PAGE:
All-Nighters Alter Gene Expression


You pull an occasional all-nighter for work or Civ V every now and again—what’s the harm?


You’re damaging genes that control your biological clock, according to a study in the Journal of Clinical Endocrinology & Metabolism.


Fifteen healthy men visited the lab twice for two night stays. On the second night of one of the stays, the men were allowed to sleep normally, and on the second night of the other stay, the men had to stay awake all night. Researchers minimized environmental factors by controlling light conditions, food intake, activity levels, and by randomizing the order of the regular night / sleepless night.

After the second night (on both occasions), the men gave blood samples, along with tissue samples from their belly fat and thigh muscle.


Molecular analysis of the tissue samples showed that the regulation of the gene that controls the internal clock was altered. The activity of genes is regulated by something called epigenetics, which involves chemical alterations to the DNA molecule and regulates how genes are switched on and off. Researchers found more alteration in the clock genes after a sleepless night.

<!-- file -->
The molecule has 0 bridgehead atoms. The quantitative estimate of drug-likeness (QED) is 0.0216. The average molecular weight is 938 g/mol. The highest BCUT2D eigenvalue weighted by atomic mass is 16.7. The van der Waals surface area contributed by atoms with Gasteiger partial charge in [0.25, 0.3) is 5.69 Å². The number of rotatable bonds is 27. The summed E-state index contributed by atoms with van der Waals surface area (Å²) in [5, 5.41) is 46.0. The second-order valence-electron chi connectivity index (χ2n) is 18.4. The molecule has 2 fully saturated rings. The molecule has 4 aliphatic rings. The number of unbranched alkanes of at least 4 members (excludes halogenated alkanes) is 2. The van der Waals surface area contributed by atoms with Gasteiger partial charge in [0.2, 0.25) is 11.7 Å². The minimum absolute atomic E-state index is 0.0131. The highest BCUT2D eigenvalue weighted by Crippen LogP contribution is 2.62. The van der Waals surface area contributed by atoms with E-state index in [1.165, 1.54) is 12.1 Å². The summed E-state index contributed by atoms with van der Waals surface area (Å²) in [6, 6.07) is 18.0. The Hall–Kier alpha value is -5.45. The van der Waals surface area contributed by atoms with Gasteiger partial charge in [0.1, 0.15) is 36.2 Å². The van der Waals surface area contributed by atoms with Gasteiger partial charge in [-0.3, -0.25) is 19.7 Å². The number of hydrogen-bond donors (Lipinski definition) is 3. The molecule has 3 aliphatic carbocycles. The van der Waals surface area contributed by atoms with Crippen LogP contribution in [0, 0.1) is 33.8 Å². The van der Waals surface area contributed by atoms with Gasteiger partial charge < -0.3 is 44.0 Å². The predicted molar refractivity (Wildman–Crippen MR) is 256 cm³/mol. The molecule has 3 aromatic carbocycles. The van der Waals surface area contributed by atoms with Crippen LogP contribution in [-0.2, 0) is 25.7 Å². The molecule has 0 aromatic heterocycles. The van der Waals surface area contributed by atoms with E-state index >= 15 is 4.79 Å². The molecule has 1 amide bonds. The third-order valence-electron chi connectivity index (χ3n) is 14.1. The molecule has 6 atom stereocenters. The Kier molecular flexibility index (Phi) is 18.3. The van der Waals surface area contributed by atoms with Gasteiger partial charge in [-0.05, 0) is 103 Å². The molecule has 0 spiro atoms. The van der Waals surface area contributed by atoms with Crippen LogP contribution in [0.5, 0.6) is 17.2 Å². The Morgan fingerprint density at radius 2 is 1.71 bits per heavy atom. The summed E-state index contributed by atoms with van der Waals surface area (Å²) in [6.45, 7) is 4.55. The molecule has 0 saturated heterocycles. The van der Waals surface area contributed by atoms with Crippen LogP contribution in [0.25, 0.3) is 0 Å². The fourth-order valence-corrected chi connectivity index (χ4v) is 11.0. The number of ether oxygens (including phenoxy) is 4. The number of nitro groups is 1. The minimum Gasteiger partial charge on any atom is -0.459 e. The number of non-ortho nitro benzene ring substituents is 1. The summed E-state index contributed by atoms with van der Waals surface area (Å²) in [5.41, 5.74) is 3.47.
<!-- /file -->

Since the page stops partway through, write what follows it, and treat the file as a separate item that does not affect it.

According to researchers, “As far as we know, we are the first to directly show that epigenetic changes can occur after sleep loss in humans, but also in these important tissues. It was interesting that the methylation of these genes could be altered so quickly, and that it could occur for these metabolically important clock genes.”

The Takeaway

Don’t pull all-nighters. At this point, more research is need to see whether or not these epigenetic changes last, but previous research has linked sleep loss to negative metabolic effects, along with obesity and type two diabetes. So get some sleep.


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